December 26th 2018, that’s when the Signals Everywhere community and Myself decided to start working on a project we called “Pi25”. The idea was simple, take off the shelf hardware and use it to create the first open source portable digital radio scanner!
Well, while simple in concept actually getting the parts we needed, learning hardware and software as well as having the funds to buy hardware to work with slowed us down. I had started doing some basic 3D modeling to get an idea of where the project might be headed.
By March of 2019 I had finally started working on getting data from OP25 to display on an OLED screen.
That’s about where the development ended until January.
See there were two designs for the Pi25 project, the first was a hand-held portable unit designed specifically to replace your traditional portable scanner.
The second was intended to be a mobile scanner that you would use in your vehicle.
This is the point in the project where I started making some big changes. I went from attempting to re-design the horrid web-ui with another horrid web-ui to writing my own UI in python. The idea here was that the Rasberry Pi would run not only the OP25 software but also the display. It went through several variations from here.
This was the point in my project that I realized I could begin to add my own features on top of OP25, this didn’t have to be just some passive overlay to the WebUI provided with the software, this could manipulate the OP25 instance to do things nothing publicly available could do!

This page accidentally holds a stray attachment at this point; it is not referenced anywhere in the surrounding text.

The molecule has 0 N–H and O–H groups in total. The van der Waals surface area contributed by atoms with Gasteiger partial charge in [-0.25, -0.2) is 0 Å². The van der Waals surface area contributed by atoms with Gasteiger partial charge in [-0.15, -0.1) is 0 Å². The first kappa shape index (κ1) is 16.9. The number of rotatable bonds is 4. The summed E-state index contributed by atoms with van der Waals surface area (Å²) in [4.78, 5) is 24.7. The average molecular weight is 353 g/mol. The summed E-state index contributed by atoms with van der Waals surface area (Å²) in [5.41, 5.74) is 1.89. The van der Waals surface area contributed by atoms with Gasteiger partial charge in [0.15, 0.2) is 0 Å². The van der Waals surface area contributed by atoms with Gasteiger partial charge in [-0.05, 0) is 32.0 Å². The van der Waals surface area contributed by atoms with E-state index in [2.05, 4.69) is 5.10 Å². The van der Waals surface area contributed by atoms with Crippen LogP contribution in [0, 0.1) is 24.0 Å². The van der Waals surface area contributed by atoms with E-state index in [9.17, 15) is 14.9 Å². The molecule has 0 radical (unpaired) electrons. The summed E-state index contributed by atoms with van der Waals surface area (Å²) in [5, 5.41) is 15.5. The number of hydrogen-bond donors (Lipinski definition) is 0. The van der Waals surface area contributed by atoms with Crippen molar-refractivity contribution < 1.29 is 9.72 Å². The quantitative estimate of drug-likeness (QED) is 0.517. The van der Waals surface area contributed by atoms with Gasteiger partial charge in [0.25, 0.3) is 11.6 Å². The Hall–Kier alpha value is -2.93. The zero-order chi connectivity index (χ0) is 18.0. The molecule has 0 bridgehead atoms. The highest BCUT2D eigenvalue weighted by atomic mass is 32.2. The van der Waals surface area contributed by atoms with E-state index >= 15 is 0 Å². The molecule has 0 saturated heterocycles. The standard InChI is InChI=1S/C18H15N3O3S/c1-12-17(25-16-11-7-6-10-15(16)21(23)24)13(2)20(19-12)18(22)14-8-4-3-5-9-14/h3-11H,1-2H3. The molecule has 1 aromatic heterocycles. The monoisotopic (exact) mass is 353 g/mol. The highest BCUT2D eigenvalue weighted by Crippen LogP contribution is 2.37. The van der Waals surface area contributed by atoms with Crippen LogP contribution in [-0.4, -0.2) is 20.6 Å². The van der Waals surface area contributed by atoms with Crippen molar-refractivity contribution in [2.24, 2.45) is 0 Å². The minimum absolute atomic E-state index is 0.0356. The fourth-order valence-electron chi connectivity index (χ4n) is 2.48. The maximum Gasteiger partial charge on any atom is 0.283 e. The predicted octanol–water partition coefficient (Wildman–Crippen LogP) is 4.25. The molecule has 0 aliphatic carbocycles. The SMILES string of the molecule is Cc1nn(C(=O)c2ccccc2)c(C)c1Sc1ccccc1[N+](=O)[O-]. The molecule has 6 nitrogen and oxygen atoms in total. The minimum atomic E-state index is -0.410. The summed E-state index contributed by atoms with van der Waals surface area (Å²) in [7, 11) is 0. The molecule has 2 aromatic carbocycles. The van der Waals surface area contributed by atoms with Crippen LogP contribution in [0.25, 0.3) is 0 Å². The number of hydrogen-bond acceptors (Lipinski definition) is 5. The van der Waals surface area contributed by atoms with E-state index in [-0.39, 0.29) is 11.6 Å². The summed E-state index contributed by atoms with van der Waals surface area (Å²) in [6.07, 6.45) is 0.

With the new remote application on the Raspberry Pi with the OP25 instance I could now start doing things like importing Radio Reference data and implementing my own modes of functionality.
I added night-mode functionality that would auto-switch depending on the time, an alert window which would read a file and provide you with an audible, visual and logged alert when that talkgroup was heard.
After suggested by a viewer I began working on the scan grid. This feature was completed on January 20th and would allow you to create a grid of buttons to enable/disable the scanning of talk groups on the fly. This meant that you could easily modify your scanlist without having to sit in a text editor or go through a bunch of menus when you’re on the go.
By the end of the month this revision was nearly completed and I had successfully tested automatic site-switching which allows you to drive through an area and have OP25 automatically switch sites based on your location in relation to the known tower location we grabbed from our radio reference import.
The only downside to what appeared to be a very successful software release was that the application ran poorly on the python interpreters available for Android and it was very limited when it came to grabbing system calls (or using an actual cell-phone gps and not just the usb model I had).
This meant that once again I was going to have to re-write this thing in order to make it useful as a mobile control head. The fact that I would deploy to android and potentially iOS also meant that nearly any mobile device could become the GPS unit and the touchscreen display for the control head.
Finally at the end of March I have an APK compiled and running on my phone!
There is so much that went into learning how Kivy works to get this moving, not to mention manipulating OP25.
I have a heck of a lot more left to implement, design and re-design but I hope one day I’ll have this sitting in my car replacing the $1000+ scanner and put it up on the app store so others can do the same.
Below is the current state of the App, to be released once I hit Stable Alpha 1.0